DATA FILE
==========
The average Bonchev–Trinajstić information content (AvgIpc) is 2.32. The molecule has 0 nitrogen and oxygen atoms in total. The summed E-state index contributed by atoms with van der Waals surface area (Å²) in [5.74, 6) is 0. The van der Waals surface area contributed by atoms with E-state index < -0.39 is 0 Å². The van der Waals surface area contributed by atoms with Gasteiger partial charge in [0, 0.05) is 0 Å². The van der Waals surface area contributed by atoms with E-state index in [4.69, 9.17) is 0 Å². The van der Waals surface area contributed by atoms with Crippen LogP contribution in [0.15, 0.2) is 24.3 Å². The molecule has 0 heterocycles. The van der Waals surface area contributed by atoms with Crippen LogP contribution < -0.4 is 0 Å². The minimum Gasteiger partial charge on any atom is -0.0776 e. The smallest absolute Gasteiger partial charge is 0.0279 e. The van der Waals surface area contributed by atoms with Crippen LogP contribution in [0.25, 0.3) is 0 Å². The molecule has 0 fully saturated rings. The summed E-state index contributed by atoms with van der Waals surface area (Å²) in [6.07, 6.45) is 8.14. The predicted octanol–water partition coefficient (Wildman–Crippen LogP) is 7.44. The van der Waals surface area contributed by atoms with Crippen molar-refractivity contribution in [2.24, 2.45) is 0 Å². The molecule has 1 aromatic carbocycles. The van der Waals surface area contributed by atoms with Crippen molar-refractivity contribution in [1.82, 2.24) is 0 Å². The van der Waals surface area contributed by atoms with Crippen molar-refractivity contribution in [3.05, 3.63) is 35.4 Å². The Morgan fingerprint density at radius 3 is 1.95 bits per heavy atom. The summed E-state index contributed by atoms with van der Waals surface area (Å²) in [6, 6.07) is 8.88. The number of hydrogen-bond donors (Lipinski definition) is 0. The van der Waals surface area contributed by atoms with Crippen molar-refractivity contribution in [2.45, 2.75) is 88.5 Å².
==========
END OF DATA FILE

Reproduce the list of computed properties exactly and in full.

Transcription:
The average Bonchev–Trinajstić information content (AvgIpc) is 2.32. The molecule has 0 nitrogen and oxygen atoms in total. The summed E-state index contributed by atoms with van der Waals surface area (Å²) in [5.74, 6) is 0. The van der Waals surface area contributed by atoms with E-state index < -0.39 is 0 Å². The van der Waals surface area contributed by atoms with Gasteiger partial charge in [0, 0.05) is 0 Å². The van der Waals surface area contributed by atoms with E-state index in [4.69, 9.17) is 0 Å². The van der Waals surface area contributed by atoms with Crippen LogP contribution in [0.15, 0.2) is 24.3 Å². The molecule has 0 heterocycles. The van der Waals surface area contributed by atoms with Crippen LogP contribution < -0.4 is 0 Å². The minimum Gasteiger partial charge on any atom is -0.0776 e. The smallest absolute Gasteiger partial charge is 0.0279 e. The van der Waals surface area contributed by atoms with Crippen LogP contribution in [0.25, 0.3) is 0 Å². The molecule has 0 fully saturated rings. The summed E-state index contributed by atoms with van der Waals surface area (Å²) in [6.07, 6.45) is 8.14. The predicted octanol–water partition coefficient (Wildman–Crippen LogP) is 7.44. The van der Waals surface area contributed by atoms with Crippen molar-refractivity contribution in [2.24, 2.45) is 0 Å². The molecule has 1 aromatic carbocycles. The van der Waals surface area contributed by atoms with Crippen molar-refractivity contribution in [1.82, 2.24) is 0 Å². The van der Waals surface area contributed by atoms with Crippen molar-refractivity contribution in [3.05, 3.63) is 35.4 Å². The Morgan fingerprint density at radius 3 is 1.95 bits per heavy atom. The summed E-state index contributed by atoms with van der Waals surface area (Å²) in [6, 6.07) is 8.88. The number of hydrogen-bond donors (Lipinski definition) is 0. The van der Waals surface area contributed by atoms with Crippen molar-refractivity contribution in [2.45, 2.75) is 88.5 Å².